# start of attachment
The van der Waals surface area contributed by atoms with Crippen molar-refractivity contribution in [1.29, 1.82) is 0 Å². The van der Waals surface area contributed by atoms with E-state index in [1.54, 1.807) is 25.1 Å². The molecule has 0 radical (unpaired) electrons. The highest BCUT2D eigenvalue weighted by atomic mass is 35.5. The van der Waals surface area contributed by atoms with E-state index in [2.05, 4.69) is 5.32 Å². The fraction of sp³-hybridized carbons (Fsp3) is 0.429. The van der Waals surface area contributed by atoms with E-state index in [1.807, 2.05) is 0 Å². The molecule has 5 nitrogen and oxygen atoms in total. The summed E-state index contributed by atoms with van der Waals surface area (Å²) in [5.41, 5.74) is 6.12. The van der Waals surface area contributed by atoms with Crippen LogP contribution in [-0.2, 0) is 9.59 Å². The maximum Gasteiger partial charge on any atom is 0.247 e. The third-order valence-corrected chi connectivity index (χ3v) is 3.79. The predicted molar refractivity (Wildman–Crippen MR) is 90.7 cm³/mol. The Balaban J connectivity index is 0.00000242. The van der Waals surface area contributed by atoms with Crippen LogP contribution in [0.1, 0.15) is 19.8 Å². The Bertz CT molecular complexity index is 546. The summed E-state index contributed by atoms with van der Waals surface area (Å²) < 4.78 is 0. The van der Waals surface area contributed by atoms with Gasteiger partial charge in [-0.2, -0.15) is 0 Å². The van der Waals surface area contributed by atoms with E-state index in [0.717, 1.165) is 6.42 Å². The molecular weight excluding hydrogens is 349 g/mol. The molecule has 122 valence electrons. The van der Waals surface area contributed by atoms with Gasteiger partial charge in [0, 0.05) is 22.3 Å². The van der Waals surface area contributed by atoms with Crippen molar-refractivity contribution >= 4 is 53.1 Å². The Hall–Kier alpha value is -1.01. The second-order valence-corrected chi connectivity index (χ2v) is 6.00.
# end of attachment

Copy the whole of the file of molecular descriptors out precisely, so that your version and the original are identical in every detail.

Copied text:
The van der Waals surface area contributed by atoms with Crippen molar-refractivity contribution in [1.29, 1.82) is 0 Å². The van der Waals surface area contributed by atoms with E-state index in [1.54, 1.807) is 25.1 Å². The molecule has 0 radical (unpaired) electrons. The highest BCUT2D eigenvalue weighted by atomic mass is 35.5. The van der Waals surface area contributed by atoms with E-state index in [2.05, 4.69) is 5.32 Å². The fraction of sp³-hybridized carbons (Fsp3) is 0.429. The van der Waals surface area contributed by atoms with E-state index in [1.807, 2.05) is 0 Å². The molecule has 5 nitrogen and oxygen atoms in total. The summed E-state index contributed by atoms with van der Waals surface area (Å²) in [5.41, 5.74) is 6.12. The van der Waals surface area contributed by atoms with Crippen LogP contribution in [-0.2, 0) is 9.59 Å². The maximum Gasteiger partial charge on any atom is 0.247 e. The third-order valence-corrected chi connectivity index (χ3v) is 3.79. The predicted molar refractivity (Wildman–Crippen MR) is 90.7 cm³/mol. The Balaban J connectivity index is 0.00000242. The van der Waals surface area contributed by atoms with Crippen LogP contribution in [0.1, 0.15) is 19.8 Å². The Bertz CT molecular complexity index is 546. The summed E-state index contributed by atoms with van der Waals surface area (Å²) < 4.78 is 0. The van der Waals surface area contributed by atoms with Gasteiger partial charge in [-0.2, -0.15) is 0 Å². The van der Waals surface area contributed by atoms with E-state index in [0.717, 1.165) is 6.42 Å². The molecular weight excluding hydrogens is 349 g/mol. The molecule has 122 valence electrons. The van der Waals surface area contributed by atoms with Gasteiger partial charge in [0, 0.05) is 22.3 Å². The van der Waals surface area contributed by atoms with Crippen molar-refractivity contribution >= 4 is 53.1 Å². The Hall–Kier alpha value is -1.01. The second-order valence-corrected chi connectivity index (χ2v) is 6.00.